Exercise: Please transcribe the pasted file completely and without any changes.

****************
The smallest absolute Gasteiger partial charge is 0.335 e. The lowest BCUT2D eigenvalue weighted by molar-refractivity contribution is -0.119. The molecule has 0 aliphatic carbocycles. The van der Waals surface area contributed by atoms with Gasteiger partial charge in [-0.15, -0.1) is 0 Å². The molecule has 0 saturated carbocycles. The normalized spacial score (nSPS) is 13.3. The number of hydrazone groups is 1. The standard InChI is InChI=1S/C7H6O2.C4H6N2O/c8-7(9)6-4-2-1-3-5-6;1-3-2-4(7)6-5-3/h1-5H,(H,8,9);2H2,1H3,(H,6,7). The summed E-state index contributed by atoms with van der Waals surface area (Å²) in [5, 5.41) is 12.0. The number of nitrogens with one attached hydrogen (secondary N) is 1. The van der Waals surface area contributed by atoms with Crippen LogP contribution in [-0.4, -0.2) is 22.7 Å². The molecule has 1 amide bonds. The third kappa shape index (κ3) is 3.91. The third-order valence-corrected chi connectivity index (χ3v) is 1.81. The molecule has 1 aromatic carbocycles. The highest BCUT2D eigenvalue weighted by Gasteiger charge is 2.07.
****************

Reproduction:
The smallest absolute Gasteiger partial charge is 0.335 e. The lowest BCUT2D eigenvalue weighted by molar-refractivity contribution is -0.119. The molecule has 0 aliphatic carbocycles. The van der Waals surface area contributed by atoms with Gasteiger partial charge in [-0.15, -0.1) is 0 Å². The molecule has 0 saturated carbocycles. The normalized spacial score (nSPS) is 13.3. The number of hydrazone groups is 1. The standard InChI is InChI=1S/C7H6O2.C4H6N2O/c8-7(9)6-4-2-1-3-5-6;1-3-2-4(7)6-5-3/h1-5H,(H,8,9);2H2,1H3,(H,6,7). The summed E-state index contributed by atoms with van der Waals surface area (Å²) in [5, 5.41) is 12.0. The number of nitrogens with one attached hydrogen (secondary N) is 1. The van der Waals surface area contributed by atoms with Crippen LogP contribution in [-0.4, -0.2) is 22.7 Å². The molecule has 1 amide bonds. The third kappa shape index (κ3) is 3.91. The third-order valence-corrected chi connectivity index (χ3v) is 1.81. The molecule has 1 aromatic carbocycles. The highest BCUT2D eigenvalue weighted by Gasteiger charge is 2.07.